Training and Development

We recommend that you critically examine the amount of time spent on product knowledge vs. customer adaptability in your training programs. You may be surprised how little time is actually spent on salesperson process knowledge. When developing a sales process training program, don’t focus on teaching lower performers the techniques used by high performers over a few sessions (which we believe is doomed to fail), but rather focus on teaching pattern recognition through highly varied and contingent sales call discrimination tasks and explanations. For example, ask salespeople to provide in as much detail as possible the steps they would use to deal with certain customer situations. Compare these results across salespeople in the class to gain a better understanding of their level of understanding for how to effectively adapt.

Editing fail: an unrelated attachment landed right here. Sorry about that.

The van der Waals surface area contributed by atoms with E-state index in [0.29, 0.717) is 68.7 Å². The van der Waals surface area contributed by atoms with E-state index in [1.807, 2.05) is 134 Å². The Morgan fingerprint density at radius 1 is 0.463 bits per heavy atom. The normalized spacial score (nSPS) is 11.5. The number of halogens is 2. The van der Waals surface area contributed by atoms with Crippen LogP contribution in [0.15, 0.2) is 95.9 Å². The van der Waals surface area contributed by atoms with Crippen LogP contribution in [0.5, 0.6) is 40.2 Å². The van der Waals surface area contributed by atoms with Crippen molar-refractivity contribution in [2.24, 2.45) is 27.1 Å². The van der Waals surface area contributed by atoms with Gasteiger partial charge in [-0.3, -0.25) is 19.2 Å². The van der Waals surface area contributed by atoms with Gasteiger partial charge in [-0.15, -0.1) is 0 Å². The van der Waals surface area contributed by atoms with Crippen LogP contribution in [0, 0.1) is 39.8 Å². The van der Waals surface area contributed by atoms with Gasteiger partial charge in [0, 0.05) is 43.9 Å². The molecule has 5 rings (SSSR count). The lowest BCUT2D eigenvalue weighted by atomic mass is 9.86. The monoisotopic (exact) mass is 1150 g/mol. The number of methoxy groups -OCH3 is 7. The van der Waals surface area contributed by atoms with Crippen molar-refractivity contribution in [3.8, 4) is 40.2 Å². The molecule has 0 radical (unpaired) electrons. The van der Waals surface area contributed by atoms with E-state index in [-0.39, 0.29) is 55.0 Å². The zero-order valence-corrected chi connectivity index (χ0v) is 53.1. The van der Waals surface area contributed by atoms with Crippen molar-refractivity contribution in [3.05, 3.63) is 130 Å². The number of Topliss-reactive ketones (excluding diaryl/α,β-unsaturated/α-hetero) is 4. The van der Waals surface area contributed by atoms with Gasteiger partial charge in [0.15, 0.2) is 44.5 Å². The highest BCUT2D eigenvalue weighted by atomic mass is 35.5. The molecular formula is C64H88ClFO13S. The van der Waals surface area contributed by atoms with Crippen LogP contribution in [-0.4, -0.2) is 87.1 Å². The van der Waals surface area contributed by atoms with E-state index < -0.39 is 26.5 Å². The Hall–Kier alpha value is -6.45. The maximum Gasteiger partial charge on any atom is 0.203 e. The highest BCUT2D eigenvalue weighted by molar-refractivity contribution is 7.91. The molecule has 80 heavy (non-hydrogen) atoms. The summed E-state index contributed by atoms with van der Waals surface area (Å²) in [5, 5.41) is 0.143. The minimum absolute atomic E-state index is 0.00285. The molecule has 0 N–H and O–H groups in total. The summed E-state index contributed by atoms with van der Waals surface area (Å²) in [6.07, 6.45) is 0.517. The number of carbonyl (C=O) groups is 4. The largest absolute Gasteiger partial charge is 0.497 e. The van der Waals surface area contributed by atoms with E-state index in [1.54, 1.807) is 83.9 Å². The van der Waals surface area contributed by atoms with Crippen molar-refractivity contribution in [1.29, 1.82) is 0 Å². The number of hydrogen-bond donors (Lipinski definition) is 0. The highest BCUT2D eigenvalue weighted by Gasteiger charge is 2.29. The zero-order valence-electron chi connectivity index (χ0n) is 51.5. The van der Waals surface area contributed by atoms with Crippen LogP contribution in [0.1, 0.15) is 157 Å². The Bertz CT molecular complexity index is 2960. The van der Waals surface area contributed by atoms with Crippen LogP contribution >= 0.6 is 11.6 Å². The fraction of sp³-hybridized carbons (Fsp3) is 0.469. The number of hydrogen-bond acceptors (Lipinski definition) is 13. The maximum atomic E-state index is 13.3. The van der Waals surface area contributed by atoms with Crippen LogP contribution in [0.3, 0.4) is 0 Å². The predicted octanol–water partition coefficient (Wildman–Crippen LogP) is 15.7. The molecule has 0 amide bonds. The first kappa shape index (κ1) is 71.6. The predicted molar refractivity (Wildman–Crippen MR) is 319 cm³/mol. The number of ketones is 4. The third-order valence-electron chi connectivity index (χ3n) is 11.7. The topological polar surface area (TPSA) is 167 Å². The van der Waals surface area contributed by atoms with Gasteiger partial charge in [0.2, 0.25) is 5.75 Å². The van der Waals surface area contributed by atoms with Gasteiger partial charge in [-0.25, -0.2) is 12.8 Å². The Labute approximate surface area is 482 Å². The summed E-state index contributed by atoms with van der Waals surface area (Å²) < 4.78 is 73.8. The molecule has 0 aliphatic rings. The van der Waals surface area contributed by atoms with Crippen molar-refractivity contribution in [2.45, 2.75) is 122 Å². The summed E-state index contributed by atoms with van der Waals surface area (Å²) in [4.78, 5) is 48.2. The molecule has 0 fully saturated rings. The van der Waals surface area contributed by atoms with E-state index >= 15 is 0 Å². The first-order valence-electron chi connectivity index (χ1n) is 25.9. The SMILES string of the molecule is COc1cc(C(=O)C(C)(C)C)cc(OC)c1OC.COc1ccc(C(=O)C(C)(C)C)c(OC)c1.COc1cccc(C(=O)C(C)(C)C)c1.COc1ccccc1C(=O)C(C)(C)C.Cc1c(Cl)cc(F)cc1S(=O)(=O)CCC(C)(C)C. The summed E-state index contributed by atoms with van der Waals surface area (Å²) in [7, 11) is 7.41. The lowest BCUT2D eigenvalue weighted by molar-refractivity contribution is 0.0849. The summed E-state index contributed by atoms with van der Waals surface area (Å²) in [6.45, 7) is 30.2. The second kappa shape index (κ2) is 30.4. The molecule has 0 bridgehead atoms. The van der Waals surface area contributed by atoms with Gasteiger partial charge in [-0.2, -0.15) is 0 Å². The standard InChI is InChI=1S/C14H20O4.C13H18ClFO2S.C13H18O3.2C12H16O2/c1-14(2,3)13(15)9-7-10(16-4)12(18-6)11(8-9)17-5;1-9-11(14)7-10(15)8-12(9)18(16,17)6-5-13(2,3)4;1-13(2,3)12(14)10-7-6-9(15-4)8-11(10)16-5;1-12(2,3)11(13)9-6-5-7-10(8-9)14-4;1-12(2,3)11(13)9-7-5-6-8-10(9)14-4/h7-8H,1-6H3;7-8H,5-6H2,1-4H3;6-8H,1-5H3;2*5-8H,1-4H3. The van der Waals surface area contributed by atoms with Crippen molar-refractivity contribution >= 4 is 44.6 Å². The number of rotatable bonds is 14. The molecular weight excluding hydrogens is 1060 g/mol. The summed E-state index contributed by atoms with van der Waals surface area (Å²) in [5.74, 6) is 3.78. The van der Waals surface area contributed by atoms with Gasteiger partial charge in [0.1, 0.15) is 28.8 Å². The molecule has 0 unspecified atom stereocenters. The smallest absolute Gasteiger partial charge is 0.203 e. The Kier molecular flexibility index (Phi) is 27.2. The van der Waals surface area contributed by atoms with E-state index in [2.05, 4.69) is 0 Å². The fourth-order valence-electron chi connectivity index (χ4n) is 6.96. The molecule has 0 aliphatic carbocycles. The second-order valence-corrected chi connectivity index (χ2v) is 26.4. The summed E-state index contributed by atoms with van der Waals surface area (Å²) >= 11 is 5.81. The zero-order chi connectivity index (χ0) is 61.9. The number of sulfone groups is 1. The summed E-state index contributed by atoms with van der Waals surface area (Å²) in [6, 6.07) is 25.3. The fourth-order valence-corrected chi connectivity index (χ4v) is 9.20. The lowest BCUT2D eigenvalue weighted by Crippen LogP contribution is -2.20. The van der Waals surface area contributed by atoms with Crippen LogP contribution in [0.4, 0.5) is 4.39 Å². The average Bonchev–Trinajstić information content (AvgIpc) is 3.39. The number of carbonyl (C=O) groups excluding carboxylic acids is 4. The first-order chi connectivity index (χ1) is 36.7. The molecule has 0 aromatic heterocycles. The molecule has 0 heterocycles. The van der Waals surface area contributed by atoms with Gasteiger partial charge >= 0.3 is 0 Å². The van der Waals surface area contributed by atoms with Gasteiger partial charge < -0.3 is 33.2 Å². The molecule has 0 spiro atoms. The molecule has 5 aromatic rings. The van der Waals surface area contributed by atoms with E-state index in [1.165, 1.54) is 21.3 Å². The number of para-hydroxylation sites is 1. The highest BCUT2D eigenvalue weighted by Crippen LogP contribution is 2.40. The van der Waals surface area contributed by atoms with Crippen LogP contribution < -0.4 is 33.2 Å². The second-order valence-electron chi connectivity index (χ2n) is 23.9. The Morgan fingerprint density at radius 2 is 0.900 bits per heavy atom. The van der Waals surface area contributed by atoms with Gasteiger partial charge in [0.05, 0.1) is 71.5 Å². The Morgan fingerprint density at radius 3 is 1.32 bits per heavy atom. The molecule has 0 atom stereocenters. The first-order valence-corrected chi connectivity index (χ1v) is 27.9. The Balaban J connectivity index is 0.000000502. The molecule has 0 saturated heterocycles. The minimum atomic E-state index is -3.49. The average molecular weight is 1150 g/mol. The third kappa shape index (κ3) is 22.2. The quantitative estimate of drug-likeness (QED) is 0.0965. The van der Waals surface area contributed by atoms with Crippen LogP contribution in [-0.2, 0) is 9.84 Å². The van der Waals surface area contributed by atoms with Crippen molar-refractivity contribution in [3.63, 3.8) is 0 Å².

Our study also suggests that training programs would benefit by emphasizing the importance of creative thinking in establishing a variety of intermediate and end goals prior to actual client interactions. Given that our results suggest that higher performers tend to have different goals than lower performers, one recommendation would be to provide sales situations where the end goals vary by participant. For example, one group of salespeople might have an end goal of obtaining enough information to submit a bid to purchase. Ask salespeople about the intermediate goals they would need to achieve to be successful in each scenario. Another group might have the end goal of securing a trial order from a prospect. What are the critical intermediate goals needed to be successful? Discussing the different intermediate goals your salespeople come up with would provide for an interesting discussion.